Avengers: Endgame — a Cautionary Tale of Technological Innovation (No spoilers!)

Underneath the spectacle, Avengers: Endgame challenges us to think about the use of powerful technologies in the real world

Marvel Studios

When my publisher suggested I go with an alternative title for my recent book, my wife was aghast. “You can’t call it that” she exclaimed, “no-one will buy it!”

The offending word was “morality.” And she had a point. I was writing about technology innovation and sci-fi films, and she intuited that if there was ever a word to sour the expectations of a journey through emerging technologies and blockbuster movies, this was it.

Yet as Avengers: Endgame is poised to become one of the highest-grossing films of all time, its message is clear: morality at the movies is “in.” And because of this, I can’t help but feel a warm glow of vindication.

Avengers: Endgame and its prequel are, of course, vastly more than modern-day tales of techno-morality. In fact, if I’m honest, there isn’t that much overt technological self-reflection in Endgame. And yet, this is a movie about moral choices. And it’s the culmination of a story arc beginning with the original Iron Man back in 2008 that is driven by the tension between technologically-enhanced power, and social responsibility.

“when viewed in the right light, movies like Avengers: Endgame can provide surprisingly powerful insights into social and moral responsibility in a technologically complex world”

Without giving too much of the plot away (no spoilers here), Endgame revolves around Thanos — a being whose own twisted morality drives him on a single-minded mission to erase half the living creatures in the universe — and the Infinity Stones which, collectively, form a technology of near-infinite power.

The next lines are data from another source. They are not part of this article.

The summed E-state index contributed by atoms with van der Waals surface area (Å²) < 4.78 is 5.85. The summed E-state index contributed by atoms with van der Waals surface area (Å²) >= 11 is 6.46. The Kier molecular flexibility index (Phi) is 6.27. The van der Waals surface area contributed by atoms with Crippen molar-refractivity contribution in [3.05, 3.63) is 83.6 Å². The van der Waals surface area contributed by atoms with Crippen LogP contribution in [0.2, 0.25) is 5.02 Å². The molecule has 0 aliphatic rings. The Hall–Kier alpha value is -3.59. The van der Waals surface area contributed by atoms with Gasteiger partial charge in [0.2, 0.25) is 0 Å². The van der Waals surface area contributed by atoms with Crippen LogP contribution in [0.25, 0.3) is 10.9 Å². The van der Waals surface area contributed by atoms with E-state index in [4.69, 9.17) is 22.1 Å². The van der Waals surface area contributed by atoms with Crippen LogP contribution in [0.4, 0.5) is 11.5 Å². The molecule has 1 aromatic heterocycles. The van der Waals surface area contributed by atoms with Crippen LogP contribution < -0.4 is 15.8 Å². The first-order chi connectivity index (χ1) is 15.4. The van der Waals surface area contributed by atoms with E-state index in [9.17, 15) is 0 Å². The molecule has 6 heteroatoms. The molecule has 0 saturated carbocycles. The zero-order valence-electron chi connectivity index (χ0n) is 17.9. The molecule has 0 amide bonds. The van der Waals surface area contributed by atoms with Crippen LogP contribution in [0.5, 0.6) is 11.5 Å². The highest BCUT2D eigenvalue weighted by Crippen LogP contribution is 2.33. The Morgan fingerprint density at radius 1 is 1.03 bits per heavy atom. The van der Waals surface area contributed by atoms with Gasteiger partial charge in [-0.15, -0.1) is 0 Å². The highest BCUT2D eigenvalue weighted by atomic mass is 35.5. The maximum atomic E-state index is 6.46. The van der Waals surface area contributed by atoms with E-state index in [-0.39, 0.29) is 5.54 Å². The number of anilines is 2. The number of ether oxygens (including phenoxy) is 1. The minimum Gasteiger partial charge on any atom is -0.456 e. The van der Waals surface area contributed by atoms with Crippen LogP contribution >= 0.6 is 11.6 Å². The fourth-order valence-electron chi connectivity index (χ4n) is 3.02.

Endgame opens just after Thanos has wielded the Infinity Stones to bring his repugnant plan to fruition. Faced with a universe devastated by heartbreaking and indiscriminate loss, Marvel’s team of remaining superheroes draw on every ounce of their moral courage and technologically-enhanced powers to undo the harm Thanos has caused. And so, a complex struggle between good and evil plays out.

Avengers: Endgame is, if course, fantasy. But underneath the spectacle, the film echoes the dramatic rise of powerful technologies in the real world, and the responsibilities that come with them. In recent weeks for instance, scientists have kick-started brain cells in the severed heads of dead pigs, spliced human genes related to intelligence into monkeys, and 3D printed a heart from human cells.

These and other capabilities are child’s-play compared to those in Endgame. Yet they are a reminder of how fast modern-day technologies are advancing. And they highlight the growing tension between what is possible, and how we ensure our technological reach doesn’t exceed our collective grasp.

This isn’t a new problem. The first atomic bomb tests in 1945 were a stark reminder of this tension, along with Oppenheimer’s chilling invocation of the Bhagavad Gita: “Now I am become Death, the destroyer of worlds.” It’s no coincidence that so many comic book superheroes are the byproducts of an atomic age, or that Thanos’ power directly reflects Oppenheimer’s nightmares.

Fast forward to the present though, and we’re grappling with a new generation of powerfully transformative technologies. CRISPR gene editing, for instance, is enabling us to redesign whole species, leapfrogging evolution as we do so. Scientists are toying with planetary-scale geoengineering that could be used to re-design the world’s climate — but at what cost? And day-by-day we’re handing more of our lives over to artificial intelligence-based machines.

“far from being a panacea for fixing the world’s problems, powerful technologies inevitably become enmeshed in a complex network of societal dynamics that demand as much social-savvy as they do tech-savvy to navigate”